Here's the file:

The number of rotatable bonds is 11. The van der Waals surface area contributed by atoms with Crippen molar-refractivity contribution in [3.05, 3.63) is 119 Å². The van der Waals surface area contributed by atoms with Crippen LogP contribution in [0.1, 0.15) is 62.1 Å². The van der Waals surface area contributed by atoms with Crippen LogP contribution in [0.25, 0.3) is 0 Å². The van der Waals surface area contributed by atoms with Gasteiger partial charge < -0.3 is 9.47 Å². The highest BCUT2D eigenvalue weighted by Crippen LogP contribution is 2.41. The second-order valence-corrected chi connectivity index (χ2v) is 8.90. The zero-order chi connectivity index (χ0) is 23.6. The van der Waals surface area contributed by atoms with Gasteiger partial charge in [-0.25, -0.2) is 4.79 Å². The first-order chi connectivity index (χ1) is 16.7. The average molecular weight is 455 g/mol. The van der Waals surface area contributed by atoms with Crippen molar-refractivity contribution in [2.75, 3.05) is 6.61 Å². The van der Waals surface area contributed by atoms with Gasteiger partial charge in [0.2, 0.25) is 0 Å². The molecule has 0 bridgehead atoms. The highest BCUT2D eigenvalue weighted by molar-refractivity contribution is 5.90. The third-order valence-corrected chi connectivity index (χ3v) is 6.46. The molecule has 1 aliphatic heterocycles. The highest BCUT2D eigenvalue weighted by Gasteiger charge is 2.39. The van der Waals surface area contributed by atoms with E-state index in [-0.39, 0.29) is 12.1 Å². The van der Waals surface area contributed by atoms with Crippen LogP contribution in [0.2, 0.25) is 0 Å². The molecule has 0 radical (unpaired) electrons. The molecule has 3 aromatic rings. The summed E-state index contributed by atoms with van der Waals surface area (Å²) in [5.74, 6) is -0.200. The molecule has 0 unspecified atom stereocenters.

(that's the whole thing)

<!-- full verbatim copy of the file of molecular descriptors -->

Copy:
The number of rotatable bonds is 11. The van der Waals surface area contributed by atoms with Crippen molar-refractivity contribution in [3.05, 3.63) is 119 Å². The van der Waals surface area contributed by atoms with Crippen LogP contribution in [0.1, 0.15) is 62.1 Å². The van der Waals surface area contributed by atoms with Crippen LogP contribution in [0.25, 0.3) is 0 Å². The van der Waals surface area contributed by atoms with Gasteiger partial charge < -0.3 is 9.47 Å². The highest BCUT2D eigenvalue weighted by Crippen LogP contribution is 2.41. The second-order valence-corrected chi connectivity index (χ2v) is 8.90. The zero-order chi connectivity index (χ0) is 23.6. The van der Waals surface area contributed by atoms with Gasteiger partial charge in [-0.25, -0.2) is 4.79 Å². The first-order chi connectivity index (χ1) is 16.7. The average molecular weight is 455 g/mol. The van der Waals surface area contributed by atoms with Crippen molar-refractivity contribution in [2.75, 3.05) is 6.61 Å². The van der Waals surface area contributed by atoms with Gasteiger partial charge in [0.2, 0.25) is 0 Å². The molecule has 0 bridgehead atoms. The highest BCUT2D eigenvalue weighted by molar-refractivity contribution is 5.90. The third-order valence-corrected chi connectivity index (χ3v) is 6.46. The molecule has 1 aliphatic heterocycles. The highest BCUT2D eigenvalue weighted by Gasteiger charge is 2.39. The van der Waals surface area contributed by atoms with E-state index in [-0.39, 0.29) is 12.1 Å². The van der Waals surface area contributed by atoms with Crippen LogP contribution in [0.2, 0.25) is 0 Å². The molecule has 0 radical (unpaired) electrons. The molecule has 3 aromatic rings. The summed E-state index contributed by atoms with van der Waals surface area (Å²) in [5.74, 6) is -0.200. The molecule has 0 unspecified atom stereocenters.